Within a decade it would all go into reverse. The last time the UFW actually led a strike was in 1979 — 26 years ago. The Republican Deukmejian and Wilson administrations turned state government away from workers’ rights and toward the growers. “But Cesar must also be assigned part of the responsibilities here,” says Villarejo. “In the early ’80s he abandoned any real notion of organizing and instead poured the union’s resources into politics. And if you don’t organize, you will die.”

There were other strategic mistakes. The UFW’s platinum-level legal department fell apart when Chavez tried to force its lawyers to move to the union’s remote hillside compound and accept $5-a-week salaries. The marathon grape boycott of the 1980s (and ’90s) sucked up union resources, and while it inspired two generations of college students, it failed to obstruct nonunion grape production.

Chavez’s union was also deeply inbred with a native Chicano movement, U.S.-born Latinos who populated the fields. Until his death, Chavez opposed illegal immigration, which he saw as little more than an employer gambit to drive down wages. But by the time of Chavez’s 1993 passing, the world had shifted under his union’s feet. Undocumented immigrants who didn’t know what the word Chicano meant were already the bulk of field workers.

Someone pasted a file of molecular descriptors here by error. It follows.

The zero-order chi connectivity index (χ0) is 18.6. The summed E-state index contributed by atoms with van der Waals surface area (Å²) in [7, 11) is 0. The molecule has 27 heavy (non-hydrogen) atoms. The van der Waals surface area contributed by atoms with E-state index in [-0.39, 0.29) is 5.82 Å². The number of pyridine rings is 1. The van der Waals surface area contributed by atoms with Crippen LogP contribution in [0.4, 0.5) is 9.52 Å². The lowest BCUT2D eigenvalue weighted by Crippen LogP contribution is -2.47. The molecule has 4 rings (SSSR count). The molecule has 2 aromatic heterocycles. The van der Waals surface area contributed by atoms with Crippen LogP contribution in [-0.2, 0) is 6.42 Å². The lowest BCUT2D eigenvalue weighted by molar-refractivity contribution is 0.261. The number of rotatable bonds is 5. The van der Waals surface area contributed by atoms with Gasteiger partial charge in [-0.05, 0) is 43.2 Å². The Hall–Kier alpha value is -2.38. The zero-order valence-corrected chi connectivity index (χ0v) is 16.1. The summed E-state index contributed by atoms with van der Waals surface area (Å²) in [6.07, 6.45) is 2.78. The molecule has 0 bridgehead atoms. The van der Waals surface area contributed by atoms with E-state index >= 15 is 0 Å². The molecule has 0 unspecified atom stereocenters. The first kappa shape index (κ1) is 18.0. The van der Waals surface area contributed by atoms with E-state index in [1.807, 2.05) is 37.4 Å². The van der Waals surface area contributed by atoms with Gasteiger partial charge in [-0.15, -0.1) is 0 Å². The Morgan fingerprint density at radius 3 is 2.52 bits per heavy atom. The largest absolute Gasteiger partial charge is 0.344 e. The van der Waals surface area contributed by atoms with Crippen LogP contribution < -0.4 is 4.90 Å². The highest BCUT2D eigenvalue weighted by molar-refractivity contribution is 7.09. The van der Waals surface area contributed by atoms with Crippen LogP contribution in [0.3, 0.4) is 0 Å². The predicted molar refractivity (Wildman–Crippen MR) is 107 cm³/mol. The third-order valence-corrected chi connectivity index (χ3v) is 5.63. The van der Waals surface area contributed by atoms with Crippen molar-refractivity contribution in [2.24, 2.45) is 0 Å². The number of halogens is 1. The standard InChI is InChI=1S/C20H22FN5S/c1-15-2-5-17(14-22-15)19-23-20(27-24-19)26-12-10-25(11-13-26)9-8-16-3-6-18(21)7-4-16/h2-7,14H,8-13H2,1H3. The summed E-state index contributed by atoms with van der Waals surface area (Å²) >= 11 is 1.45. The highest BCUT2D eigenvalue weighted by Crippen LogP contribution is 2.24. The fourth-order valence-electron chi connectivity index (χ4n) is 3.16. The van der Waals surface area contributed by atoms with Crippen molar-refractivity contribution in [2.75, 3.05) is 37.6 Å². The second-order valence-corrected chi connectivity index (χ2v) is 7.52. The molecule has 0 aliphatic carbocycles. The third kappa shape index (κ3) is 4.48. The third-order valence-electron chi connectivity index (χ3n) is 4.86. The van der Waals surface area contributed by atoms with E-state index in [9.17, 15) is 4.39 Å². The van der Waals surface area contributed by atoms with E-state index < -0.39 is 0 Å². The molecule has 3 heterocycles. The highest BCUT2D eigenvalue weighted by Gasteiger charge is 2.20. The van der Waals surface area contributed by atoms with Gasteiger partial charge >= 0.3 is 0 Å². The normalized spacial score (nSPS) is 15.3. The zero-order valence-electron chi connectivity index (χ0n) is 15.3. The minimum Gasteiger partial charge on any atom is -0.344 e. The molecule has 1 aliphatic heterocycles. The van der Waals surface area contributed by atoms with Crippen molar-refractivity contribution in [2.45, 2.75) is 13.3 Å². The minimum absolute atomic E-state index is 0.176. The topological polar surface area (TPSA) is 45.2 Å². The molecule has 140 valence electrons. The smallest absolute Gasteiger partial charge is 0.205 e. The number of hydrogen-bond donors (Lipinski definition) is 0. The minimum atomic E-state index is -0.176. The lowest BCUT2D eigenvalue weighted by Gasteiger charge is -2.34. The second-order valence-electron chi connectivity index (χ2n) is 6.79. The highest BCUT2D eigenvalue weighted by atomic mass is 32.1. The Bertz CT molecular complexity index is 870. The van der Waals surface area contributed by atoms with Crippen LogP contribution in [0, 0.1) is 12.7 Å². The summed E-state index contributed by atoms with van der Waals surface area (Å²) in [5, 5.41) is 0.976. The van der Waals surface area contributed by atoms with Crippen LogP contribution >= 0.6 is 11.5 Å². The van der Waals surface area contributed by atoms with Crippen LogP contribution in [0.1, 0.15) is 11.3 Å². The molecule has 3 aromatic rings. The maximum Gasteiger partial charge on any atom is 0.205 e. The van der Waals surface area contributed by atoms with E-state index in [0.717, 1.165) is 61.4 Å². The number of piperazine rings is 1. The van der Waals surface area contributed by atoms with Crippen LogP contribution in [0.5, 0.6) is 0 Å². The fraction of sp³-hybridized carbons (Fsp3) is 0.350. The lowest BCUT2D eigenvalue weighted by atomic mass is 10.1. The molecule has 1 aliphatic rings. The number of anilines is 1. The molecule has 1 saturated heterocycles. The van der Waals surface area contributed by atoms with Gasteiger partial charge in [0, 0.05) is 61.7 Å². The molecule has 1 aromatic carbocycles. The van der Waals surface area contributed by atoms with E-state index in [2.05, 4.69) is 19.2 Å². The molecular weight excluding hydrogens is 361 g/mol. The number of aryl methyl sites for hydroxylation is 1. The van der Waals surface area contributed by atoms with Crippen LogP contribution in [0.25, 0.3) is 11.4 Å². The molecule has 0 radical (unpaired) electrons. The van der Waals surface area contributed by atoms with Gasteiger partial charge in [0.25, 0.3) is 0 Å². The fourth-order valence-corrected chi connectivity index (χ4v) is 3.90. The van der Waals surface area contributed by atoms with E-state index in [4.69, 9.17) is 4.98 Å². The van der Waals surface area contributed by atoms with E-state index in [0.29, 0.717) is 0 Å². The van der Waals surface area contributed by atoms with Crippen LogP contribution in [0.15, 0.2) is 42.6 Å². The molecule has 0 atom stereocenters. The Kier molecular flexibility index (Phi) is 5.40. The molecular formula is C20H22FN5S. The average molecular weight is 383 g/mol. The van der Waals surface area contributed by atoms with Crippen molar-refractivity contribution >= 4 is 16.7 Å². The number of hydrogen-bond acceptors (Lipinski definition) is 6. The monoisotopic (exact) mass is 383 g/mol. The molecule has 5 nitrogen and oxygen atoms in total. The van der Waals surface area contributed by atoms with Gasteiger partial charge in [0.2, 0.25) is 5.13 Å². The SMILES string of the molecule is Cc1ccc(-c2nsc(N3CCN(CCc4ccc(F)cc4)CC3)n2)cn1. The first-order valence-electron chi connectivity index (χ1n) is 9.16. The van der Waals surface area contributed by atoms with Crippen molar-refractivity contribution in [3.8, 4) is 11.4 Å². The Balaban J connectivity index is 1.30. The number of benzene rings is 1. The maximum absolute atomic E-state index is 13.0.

Writing in The Nation magazine on the heels of Chavez’s funeral, UFW sympathizer and leftist chronicler Frank Bardacke sharply declared: “[A]t the time of Cesar Chavez’s death, the U.F.W. was not primarily a farmworker organization. It was a fund-raising operation, run out of a deserted tuberculosis sanitarium in the Tehachapi Mountains, far from the field of famous Delano, staffed by members of Cesar’s extended family and using as its political capital Cesar’s legend and the warm memories of millions of aging boycotters.”

Chavez died a dozen years ago, and the union has, often erratically, been trying to regroup ever since. Chavez’s successor, his son-in-law Arturo Rodriguez — who still heads the union — has made various stabs at restarting La Causa. Ironically, the UFW today has more punch in Sacramento lobbying than it does in the fields. And the mystique of the Chavistas still inspires considerable fear and loathing among the growers and their allies.

On the ground, however, the UFW remains weak. A full-on push to organize strawberry workers in the late ’90s, a drive supported with the muscle and millions of the AFL-CIO, failed. The union did have some successes in organizing mushroom workers. And it has a model contract for the 800 workers of the Kern County Bear Creek Corp., a major rose producer owned by a Japanese pharmaceutical company.